"I've been...researching you. Anyway, the point is that you're a scientist. You like answers, but you also like questions...maybe more than answers. Its always the hunt for answers that fuel a scientist, and there's a certain...sweet pang when you realize you've been wrong about something. It's not painful, not quite, not to a scientist, though it would be to those who hew closer to...faith. Wouldn't you agree?"
"Yes. You have arguments and contradictions, and shades of gray, which is another wonderful trait of the scientist, is it not?"
"Mmmmhumn. Moving along. These are the traits that I'm recruiting you for, specifically. That and the fact that you've realized that something is a little off with reality. Something's not quite right."
"Well...yeah. How did--"
"Research. Keep up with me. You're booooored. You want something more. You feel like you're missing out, and you don't know what it is, because to you, from your perspective, that thing you're missing, doesn't exist."
"So, here's the kicker. I don't know precisely what it is that doesn't exist, that I'm missing. I haven't figured that out either."
"Doing strange things with space and matter?"
"Child's play. Literally. I figured out how do to, transformations, when I was a kid. I might be able to teach you how if you like, although I don't know if you have the talent for it. You need to have a bit of an artistic flair, left-brain bent for it, but you could probably handle some of the basics, like doorways, if practiced. The point is though, that I've come to realize that the structure that's around us, what we took for granted as reality, is not real."
"Are we in some sort of, I don't know, computer program or something?"
"What, like that movie?" Lucinda laughed. "I could never figure out the sequels. No, I don't think that's what it's like at all. In that scenario, humans did really exist, outside of the simulation. If this is a simulation or something like a program, there's no outside. It just is. And what it is, is highly, manipulable. Hah, say that three times fast!"
"Well, why would so many people just go about their lives, never noticing? Are there others like you?"
"That is the question to ask. Why? Why don't people...notice. And I don't know if I'm the only one or not. I've only started recruiting. Lurking around therapists offices seemed like it would be fruitful."
"So I'm the first?"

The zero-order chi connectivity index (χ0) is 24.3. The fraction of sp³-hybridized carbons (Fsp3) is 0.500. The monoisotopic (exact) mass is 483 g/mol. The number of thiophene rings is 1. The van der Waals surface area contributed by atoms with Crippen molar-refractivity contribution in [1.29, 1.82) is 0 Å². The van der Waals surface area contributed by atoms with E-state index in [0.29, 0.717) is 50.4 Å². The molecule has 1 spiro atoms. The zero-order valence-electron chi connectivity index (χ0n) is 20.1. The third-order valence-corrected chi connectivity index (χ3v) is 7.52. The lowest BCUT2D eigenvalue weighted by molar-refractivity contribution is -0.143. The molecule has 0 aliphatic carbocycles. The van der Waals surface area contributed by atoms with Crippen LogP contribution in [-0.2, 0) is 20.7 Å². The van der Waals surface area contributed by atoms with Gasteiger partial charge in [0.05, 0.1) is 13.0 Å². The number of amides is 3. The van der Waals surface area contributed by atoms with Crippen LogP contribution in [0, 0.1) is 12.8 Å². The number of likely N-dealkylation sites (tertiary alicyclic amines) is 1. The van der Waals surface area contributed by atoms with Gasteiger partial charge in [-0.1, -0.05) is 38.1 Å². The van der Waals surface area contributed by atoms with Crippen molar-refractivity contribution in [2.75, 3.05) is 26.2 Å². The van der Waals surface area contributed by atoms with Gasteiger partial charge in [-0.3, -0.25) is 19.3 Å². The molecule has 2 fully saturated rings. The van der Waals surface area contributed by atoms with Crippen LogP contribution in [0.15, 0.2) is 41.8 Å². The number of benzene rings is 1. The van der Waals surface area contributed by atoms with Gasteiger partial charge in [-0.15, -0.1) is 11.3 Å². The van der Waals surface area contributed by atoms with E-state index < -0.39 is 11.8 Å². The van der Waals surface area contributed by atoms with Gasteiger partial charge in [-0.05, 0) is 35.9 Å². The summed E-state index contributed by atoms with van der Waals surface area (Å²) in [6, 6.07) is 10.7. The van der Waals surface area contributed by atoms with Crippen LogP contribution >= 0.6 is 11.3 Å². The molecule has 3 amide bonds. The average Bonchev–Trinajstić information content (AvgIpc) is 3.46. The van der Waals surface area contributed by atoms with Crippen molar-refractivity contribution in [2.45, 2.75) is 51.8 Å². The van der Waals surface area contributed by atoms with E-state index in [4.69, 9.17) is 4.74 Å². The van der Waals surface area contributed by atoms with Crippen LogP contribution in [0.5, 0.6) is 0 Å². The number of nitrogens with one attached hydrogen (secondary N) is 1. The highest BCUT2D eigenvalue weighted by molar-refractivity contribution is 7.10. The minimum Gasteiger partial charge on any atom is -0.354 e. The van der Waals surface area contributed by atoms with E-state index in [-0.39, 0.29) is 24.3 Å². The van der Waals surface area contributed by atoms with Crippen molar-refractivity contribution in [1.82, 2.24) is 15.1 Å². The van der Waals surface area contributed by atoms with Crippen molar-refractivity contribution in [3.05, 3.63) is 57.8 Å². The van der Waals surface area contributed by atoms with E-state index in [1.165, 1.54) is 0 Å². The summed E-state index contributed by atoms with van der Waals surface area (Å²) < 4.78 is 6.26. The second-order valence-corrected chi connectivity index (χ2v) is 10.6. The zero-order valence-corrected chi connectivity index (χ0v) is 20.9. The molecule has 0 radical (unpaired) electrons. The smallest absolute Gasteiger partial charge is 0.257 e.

"No. I've shown others, but they questioned their sanity. That's the risk of lurking around therapists offices. Everyone assumes there's something wrong with them when that's not necessarily true. You haven't freaked out yet. That's positive."
Luther leaned back into the sofa, and placed his hands over his eyes. He sighed deeply.
"I'm at the end of my rope, to tell the truth." He let his hands fall to his sides, and stared into the corner of the ceiling above the french doors. Lucinda pulled her feet up underneath her, and gazed quietly at Luther. He continued, "It's not that I would have slit my wrists or put a bullet in my brain, but I've been feeling dead inside...worn down, like an old wind-up clock, and pendulum is on the last swing down. Not bored, just...tangentially existing. I guess maybe I'm ready to be open to something that challenges that feeling."
Lucinda reached out to his arm and squeezed his sleeve. She grinned and jumped to her feet, clapping her hands in front of her face.
"So...you'll help me?"
Luther smiled and nodded.
"Why not," he said.
"Fabulous," she beamed. "Now get off my coat."
"Wha? Oh." Luther stood.
Lucinda pulled on the arm of the chair and simultaneously kicked at the seat cushions. The sofa collapsed into pink silk dressing gown and several white doves flew out from underneath it.
"Oh, I was wondering where they went to," she said. "I assure you again, I'm not a magician, despite what that looks like."
Luther chuckled, and watched the doves beeline for the open window.
"Come with me," said Lucinda, pulling on the dressing gown. She skipped towards the french doors and threw them open, and instead of revealing the run-down garden, they led out into an empty department store.
"How...no, I need to stop asking that particular question..." said Luther, following her out.
"It's not a bad question to ask, and the answer is that every place has a shortcut to every other place."
"Well...the question I should ask, is why a department store, after hours?"
"Haven't you ever wanted to run around in one when nobody else was there? The answer is because it's fun and forbidden. I have a hunch that if we're going to figure out the precise nature of reality, you know, poking at the fabric of all stuff itself, fun and forbidden things, in the places and times that are normally hidden, might be where to start looking."
"Well, that's one hypothesis. But that's what you start with, isn't it? We have to focus our efforts though. Maybe look for things that are a little out of place. That might reveal some clues."
Lucinda snapped her fingers and grinned.
"That's what you're here for," she said. She grabbed his hand in hers and pulled him into the darkened depths of the store.